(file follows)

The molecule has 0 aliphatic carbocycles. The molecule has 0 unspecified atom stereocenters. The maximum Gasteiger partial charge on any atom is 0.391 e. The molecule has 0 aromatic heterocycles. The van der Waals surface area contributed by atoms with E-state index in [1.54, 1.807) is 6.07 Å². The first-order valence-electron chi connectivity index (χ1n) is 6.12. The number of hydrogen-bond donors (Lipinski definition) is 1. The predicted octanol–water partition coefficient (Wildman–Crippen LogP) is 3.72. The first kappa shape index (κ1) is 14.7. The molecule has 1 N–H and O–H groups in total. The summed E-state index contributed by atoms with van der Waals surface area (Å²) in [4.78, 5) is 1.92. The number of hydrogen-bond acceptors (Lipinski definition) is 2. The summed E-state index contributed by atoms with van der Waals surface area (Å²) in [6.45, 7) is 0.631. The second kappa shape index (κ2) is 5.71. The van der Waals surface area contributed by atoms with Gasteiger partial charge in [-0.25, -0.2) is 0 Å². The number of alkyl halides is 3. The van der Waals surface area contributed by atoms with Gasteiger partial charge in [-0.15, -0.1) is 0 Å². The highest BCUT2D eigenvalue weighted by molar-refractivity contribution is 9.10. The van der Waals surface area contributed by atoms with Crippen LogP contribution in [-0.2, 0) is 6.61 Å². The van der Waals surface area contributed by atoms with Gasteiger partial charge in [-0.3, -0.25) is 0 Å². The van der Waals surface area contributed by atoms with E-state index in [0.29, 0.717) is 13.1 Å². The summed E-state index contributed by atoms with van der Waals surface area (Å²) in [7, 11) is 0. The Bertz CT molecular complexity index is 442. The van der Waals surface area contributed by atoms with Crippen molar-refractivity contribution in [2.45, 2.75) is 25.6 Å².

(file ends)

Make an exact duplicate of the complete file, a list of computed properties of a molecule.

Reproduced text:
The molecule has 0 aliphatic carbocycles. The molecule has 0 unspecified atom stereocenters. The maximum Gasteiger partial charge on any atom is 0.391 e. The molecule has 0 aromatic heterocycles. The van der Waals surface area contributed by atoms with E-state index in [1.54, 1.807) is 6.07 Å². The first-order valence-electron chi connectivity index (χ1n) is 6.12. The number of hydrogen-bond donors (Lipinski definition) is 1. The predicted octanol–water partition coefficient (Wildman–Crippen LogP) is 3.72. The first kappa shape index (κ1) is 14.7. The molecule has 1 N–H and O–H groups in total. The summed E-state index contributed by atoms with van der Waals surface area (Å²) in [4.78, 5) is 1.92. The number of hydrogen-bond acceptors (Lipinski definition) is 2. The summed E-state index contributed by atoms with van der Waals surface area (Å²) in [6.45, 7) is 0.631. The second kappa shape index (κ2) is 5.71. The van der Waals surface area contributed by atoms with Gasteiger partial charge in [-0.25, -0.2) is 0 Å². The number of alkyl halides is 3. The van der Waals surface area contributed by atoms with Gasteiger partial charge in [-0.15, -0.1) is 0 Å². The highest BCUT2D eigenvalue weighted by molar-refractivity contribution is 9.10. The van der Waals surface area contributed by atoms with Crippen LogP contribution in [-0.2, 0) is 6.61 Å². The van der Waals surface area contributed by atoms with Gasteiger partial charge in [-0.3, -0.25) is 0 Å². The van der Waals surface area contributed by atoms with E-state index in [0.29, 0.717) is 13.1 Å². The summed E-state index contributed by atoms with van der Waals surface area (Å²) in [7, 11) is 0. The Bertz CT molecular complexity index is 442. The van der Waals surface area contributed by atoms with Crippen molar-refractivity contribution in [2.45, 2.75) is 25.6 Å².